The biggest sense of achievement is the chapter completion screen which comes with a small video, representing all your movements on the screen. It’s amazing how you can fit an hour in just one image. This was my favorite Desperados 3 feature by far.
After finishing the main story, which is somewhere around 20 hours or more if you’re playing on Normal mode and significantly less on Easy mode, you have end-game challenges you can tackle for additional badges. Those can be accessed through the mission select screen and offer a much more defined goal for your playthrough. Mimimi Games has confirmed that there will be more challenges, as well as DLC coming to the game, so you’ll be facing even more challenges in the future.
In terms of graphics, Desperados 3 surprised me in a good way. I’m a fan of isometric video games but I know better than to have big expectations. The layers in this game though are insane. I could see big structures at different levels in the distance and, despite my initial thoughts, could reach them. The fact that the map is almost 90% explorable despite it being linear plays a huge role.
Also, Mimimi Games has put extra effort into the game’s cutscenes, making character animations and textures look amazing. Although you can’t expect much from isometric games’ graphics, we can always appreciate a studio adding that much detail to it. I found myself getting immersed into an isometric world, something I didn’t think was possible. The level detail, the character conversations, and the overall audiovisual feeling was the thing that drew me to this game more than anything else.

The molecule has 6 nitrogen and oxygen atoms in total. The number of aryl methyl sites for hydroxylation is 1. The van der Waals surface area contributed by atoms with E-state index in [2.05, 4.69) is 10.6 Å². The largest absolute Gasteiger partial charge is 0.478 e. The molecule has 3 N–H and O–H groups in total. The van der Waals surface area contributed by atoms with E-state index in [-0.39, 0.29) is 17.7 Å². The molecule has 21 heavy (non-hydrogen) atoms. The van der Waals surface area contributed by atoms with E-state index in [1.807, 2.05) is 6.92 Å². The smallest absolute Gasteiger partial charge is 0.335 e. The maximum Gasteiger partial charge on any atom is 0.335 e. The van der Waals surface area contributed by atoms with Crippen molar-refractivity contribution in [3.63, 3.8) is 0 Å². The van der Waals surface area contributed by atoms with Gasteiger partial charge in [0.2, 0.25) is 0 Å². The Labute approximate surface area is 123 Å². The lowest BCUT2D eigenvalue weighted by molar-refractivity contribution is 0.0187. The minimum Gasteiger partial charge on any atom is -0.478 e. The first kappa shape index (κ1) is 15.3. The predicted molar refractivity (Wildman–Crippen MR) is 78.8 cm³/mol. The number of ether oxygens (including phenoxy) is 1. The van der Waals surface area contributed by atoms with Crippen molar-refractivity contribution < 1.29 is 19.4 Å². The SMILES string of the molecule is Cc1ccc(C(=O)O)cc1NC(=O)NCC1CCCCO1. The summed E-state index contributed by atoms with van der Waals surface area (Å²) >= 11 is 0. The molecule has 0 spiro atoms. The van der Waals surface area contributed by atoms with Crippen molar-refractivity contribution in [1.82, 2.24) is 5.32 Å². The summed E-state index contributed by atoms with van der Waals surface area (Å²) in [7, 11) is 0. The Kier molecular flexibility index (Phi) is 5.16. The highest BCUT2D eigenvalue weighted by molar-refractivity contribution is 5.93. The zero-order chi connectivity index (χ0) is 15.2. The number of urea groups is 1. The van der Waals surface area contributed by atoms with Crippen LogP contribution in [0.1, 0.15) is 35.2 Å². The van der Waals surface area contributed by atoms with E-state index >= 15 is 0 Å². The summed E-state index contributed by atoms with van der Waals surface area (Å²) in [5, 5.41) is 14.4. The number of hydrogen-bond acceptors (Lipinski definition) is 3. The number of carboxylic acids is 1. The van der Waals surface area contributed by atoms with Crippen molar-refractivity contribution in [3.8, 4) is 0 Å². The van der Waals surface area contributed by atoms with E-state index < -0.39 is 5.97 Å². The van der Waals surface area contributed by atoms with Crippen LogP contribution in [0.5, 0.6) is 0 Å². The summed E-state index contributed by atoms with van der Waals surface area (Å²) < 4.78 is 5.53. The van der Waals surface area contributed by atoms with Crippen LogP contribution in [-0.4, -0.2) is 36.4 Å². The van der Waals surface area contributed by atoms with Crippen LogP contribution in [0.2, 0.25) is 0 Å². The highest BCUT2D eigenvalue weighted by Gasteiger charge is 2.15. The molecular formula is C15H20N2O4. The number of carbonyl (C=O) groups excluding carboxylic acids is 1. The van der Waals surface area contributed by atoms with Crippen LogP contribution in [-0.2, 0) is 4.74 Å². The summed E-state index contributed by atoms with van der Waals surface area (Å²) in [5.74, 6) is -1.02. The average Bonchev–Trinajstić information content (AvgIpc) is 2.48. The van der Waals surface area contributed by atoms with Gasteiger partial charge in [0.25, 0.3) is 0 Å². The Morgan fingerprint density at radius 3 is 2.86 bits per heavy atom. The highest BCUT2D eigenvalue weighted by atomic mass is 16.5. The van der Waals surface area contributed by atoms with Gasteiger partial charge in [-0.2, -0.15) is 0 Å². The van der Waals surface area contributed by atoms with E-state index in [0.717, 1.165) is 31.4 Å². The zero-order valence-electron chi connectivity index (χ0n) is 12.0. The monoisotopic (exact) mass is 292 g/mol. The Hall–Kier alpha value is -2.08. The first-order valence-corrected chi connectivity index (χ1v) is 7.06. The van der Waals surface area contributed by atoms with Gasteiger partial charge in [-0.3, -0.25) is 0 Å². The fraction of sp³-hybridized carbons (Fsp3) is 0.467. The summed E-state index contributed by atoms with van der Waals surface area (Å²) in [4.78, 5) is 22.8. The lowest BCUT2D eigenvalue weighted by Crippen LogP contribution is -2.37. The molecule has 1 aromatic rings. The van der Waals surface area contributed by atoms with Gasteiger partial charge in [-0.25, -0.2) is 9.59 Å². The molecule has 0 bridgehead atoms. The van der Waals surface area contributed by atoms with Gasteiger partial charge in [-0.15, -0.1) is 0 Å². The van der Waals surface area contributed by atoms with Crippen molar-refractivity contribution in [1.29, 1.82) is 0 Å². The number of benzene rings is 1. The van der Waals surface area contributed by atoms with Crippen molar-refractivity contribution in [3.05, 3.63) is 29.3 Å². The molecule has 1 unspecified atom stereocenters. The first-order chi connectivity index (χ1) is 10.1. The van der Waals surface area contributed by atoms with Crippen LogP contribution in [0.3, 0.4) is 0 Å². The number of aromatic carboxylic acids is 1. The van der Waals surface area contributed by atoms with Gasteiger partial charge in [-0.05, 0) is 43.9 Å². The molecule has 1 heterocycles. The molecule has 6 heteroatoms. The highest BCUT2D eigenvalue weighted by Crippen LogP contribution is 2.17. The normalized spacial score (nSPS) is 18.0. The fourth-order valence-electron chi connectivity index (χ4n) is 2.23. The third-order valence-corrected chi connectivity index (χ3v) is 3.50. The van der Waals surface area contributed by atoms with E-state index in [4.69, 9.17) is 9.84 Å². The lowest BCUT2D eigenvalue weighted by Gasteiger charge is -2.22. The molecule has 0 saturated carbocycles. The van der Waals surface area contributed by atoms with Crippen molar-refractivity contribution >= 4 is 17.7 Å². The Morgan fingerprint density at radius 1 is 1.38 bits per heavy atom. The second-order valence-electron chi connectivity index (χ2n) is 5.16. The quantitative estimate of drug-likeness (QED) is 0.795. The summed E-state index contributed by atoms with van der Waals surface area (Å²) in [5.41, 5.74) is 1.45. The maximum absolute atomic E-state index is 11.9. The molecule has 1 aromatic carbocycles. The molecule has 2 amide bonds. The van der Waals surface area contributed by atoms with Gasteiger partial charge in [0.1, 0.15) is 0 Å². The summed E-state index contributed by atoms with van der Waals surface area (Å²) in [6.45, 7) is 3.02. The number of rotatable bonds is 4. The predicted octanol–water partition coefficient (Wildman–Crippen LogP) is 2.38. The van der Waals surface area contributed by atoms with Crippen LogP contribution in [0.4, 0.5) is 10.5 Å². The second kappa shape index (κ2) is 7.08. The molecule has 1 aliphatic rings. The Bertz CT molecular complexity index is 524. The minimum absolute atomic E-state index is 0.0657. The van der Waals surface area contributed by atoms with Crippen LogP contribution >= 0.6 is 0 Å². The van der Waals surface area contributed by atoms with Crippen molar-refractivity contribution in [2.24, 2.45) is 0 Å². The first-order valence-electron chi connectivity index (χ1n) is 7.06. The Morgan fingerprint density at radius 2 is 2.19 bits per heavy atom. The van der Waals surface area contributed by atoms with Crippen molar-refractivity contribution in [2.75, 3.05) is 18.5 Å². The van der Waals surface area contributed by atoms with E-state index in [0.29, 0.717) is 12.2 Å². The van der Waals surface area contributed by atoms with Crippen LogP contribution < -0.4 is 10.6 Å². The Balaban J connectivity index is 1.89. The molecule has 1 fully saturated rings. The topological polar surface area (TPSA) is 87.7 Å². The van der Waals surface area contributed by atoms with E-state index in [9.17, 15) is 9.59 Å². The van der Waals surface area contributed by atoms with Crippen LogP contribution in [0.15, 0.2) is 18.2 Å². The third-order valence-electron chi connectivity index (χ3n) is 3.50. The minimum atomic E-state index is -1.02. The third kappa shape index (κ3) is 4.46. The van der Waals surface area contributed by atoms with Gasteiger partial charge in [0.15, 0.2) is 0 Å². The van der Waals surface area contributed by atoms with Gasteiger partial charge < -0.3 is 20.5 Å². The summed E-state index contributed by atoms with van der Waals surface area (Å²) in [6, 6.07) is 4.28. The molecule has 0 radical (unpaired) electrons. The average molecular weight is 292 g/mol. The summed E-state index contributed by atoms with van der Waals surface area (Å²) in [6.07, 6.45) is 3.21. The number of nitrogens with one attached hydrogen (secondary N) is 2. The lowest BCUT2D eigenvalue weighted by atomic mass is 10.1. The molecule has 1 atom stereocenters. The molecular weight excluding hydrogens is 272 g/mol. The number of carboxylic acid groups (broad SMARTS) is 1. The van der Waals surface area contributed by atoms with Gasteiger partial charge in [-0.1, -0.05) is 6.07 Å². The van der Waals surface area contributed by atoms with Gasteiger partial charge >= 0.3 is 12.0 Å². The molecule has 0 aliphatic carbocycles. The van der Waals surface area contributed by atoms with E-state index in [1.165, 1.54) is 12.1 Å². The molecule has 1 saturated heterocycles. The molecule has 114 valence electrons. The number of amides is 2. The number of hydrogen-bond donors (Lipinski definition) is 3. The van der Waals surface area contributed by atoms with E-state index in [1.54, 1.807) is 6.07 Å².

If I could, I would give Desperados 3 a more impactful story. Yes, you learn more about the characters and their backstories and some rather interesting facts about life in the 1870s USA. But other than that, the revenge plot didn’t stick to me as much as its gameplay and the intensity it holds. I could easily see this game getting a weekly challenge and not care about the story behind it. At least, that’s the feeling I got after completing the game.
Overall, Desperados 3 is an immersive experience, even without having an immersive world per se. The storyline is indeed a bit stale most of the game but if you’re in for the strategy then you won’t even bother. Taking a step back to look at what the developers achieved with the third title for Desperados, I can say that the game is worthy of your time. It might be roughed around its edges, the amount of challenge and personal achievement you’ll get from completing each chapter will be definitely worth it.
Desperados 3 releases on Playstation 4, Xbox One, and PC on June 16th. Its initial price tag is at $49.99.